[ ID] Interval Transfer Bandwidth

[ 4] 0.0- 2.0 sec 25.9 MBytes 109 Mbits/sec

[ 4] 2.0- 4.0 sec 28.6 MBytes 120 Mbits/sec

[ 4] 4.0- 6.0 sec 28.3 MBytes 119 Mbits/sec

[ 4] 6.0- 8.0 sec 28.9 MBytes 121 Mbits/sec

[ 4] 8.0-10.0 sec 28.0 MBytes 117 Mbits/sec

[ 4] 10.0-12.0 sec 29.0 MBytes 121 Mbits/sec

[ 4] 12.0-14.0 sec 28.0 MBytes 117 Mbits/sec

[ 4] 14.0-16.0 sec 29.0 MBytes 122 Mbits/sec

[ 4] 16.0-18.0 sec 28.0 MBytes 117 Mbits/sec

[ 4] 18.0-20.0 sec 29.0 MBytes 121 Mbits/sec

[ 4] 0.0-20.0 sec 283 MBytes 118 Mbits/sec

We see here that by increasing the TCP window from the default value to 1MB (1024k), we achieved around a 400% increase in throughput over our baseline. Unfortunately, this is the limit of this OS in terms of window size. So what more can we do? Parallel streams! With multiple simultaneous streams, we can fill the pipe close to its maximum usable amount.

Parallel stream command:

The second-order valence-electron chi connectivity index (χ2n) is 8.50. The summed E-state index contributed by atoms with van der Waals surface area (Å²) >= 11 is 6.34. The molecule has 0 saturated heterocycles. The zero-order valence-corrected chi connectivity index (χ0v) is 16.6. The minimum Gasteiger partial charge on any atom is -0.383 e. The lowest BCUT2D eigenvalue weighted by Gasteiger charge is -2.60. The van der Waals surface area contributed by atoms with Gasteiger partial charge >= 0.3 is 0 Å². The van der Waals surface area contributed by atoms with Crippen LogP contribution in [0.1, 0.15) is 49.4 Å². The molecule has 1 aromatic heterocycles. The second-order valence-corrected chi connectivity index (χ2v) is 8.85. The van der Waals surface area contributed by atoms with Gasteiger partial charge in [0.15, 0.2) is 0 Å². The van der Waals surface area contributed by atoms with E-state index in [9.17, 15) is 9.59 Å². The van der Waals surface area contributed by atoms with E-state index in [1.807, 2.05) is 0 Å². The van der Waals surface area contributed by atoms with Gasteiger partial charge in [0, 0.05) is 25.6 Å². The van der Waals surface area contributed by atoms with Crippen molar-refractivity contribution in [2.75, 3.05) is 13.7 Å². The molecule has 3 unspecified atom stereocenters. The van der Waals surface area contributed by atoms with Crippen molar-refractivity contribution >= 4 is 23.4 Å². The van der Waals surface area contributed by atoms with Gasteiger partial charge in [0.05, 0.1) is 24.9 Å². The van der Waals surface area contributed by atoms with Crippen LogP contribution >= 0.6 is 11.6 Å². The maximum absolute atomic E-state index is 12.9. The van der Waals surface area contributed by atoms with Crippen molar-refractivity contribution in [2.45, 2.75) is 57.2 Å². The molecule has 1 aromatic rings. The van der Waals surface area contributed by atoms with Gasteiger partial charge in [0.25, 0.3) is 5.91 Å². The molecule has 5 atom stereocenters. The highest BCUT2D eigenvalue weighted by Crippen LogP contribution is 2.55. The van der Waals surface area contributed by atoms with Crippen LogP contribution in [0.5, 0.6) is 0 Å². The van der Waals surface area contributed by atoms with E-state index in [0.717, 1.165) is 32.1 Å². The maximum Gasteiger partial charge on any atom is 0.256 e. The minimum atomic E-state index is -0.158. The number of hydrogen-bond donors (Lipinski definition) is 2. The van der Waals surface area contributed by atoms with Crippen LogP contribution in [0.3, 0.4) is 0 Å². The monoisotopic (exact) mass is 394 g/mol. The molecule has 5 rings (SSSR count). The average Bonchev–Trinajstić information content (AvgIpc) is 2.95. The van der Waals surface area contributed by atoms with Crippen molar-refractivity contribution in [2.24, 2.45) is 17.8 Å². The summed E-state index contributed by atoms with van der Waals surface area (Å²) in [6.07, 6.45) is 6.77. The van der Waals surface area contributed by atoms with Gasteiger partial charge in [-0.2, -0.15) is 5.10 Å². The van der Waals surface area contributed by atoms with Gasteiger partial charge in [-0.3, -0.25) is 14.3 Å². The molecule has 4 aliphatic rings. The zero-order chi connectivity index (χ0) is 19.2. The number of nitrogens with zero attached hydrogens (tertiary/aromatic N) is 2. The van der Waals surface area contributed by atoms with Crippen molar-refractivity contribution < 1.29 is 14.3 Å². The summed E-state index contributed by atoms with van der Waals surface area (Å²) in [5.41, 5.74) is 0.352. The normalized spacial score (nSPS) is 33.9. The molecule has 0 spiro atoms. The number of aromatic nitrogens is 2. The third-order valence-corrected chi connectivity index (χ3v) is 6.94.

#iperf -i 2 -t 20 -p 8000 -c 10.10.10.5 -w 1024k -P 7

Client side:

#iperf -i 2 -t 20 -p 8000 -c 10.10.10.5 -w 1024k -P 7

------------------------------------------------------------

Client connecting to 10.10.10.5, TCP port 8000

TCP window size: 1.00 MByte (WARNING: requested 1.00 MByte)

------------------------------------------------------------

[ ID] Interval Transfer Bandwidth

[ 9] 0.0- 2.0 sec 24.9 MBytes 104 Mbits/sec

[ 4] 0.0- 2.0 sec 24.9 MBytes 104 Mbits/sec

[ 7] 0.0- 2.0 sec 25.6 MBytes 107 Mbits/sec

[ 8] 0.0- 2.0 sec 24.9 MBytes 104 Mbits/sec

[ 5] 0.0- 2.0 sec 25.8 MBytes 108 Mbits/sec

[ 3] 0.0- 2.0 sec 25.9 MBytes 109 Mbits/sec

[ 6] 0.0- 2.0 sec 25.9 MBytes 109 Mbits/sec

[SUM] 0.0- 2.0 sec 178 MBytes 746 Mbits/sec

[ 7] 18.0-20.0 sec 28.2 MBytes 118 Mbits/sec

[ 8] 18.0-20.0 sec 28.8 MBytes 121 Mbits/sec

[ 5] 18.0-20.0 sec 28.0 MBytes 117 Mbits/sec

[ 4] 18.0-20.0 sec 28.0 MBytes 117 Mbits/sec

[ 3] 18.0-20.0 sec 28.9 MBytes 121 Mbits/sec

[ 9] 18.0-20.0 sec 28.8 MBytes 121 Mbits/sec

[ 6] 18.0-20.0 sec 28.9 MBytes 121 Mbits/sec

[SUM] 18.0-20.0 sec 200 MBytes 837 Mbits/sec

[SUM] 0.0-20.0 sec 1.93 GBytes 826 Mbits/sec

Server side:

#iperf -s -w 1024k -i 2 -p 8000

------------------------------------------------------------

Server listening on TCP port 8000

TCP window size: 1.00 MByte

------------------------------------------------------------

[ 4] local 10.10.10.10 port 8000 connected with 10.10.10.5 port 53903

[ ID] Interval Transfer Bandwidth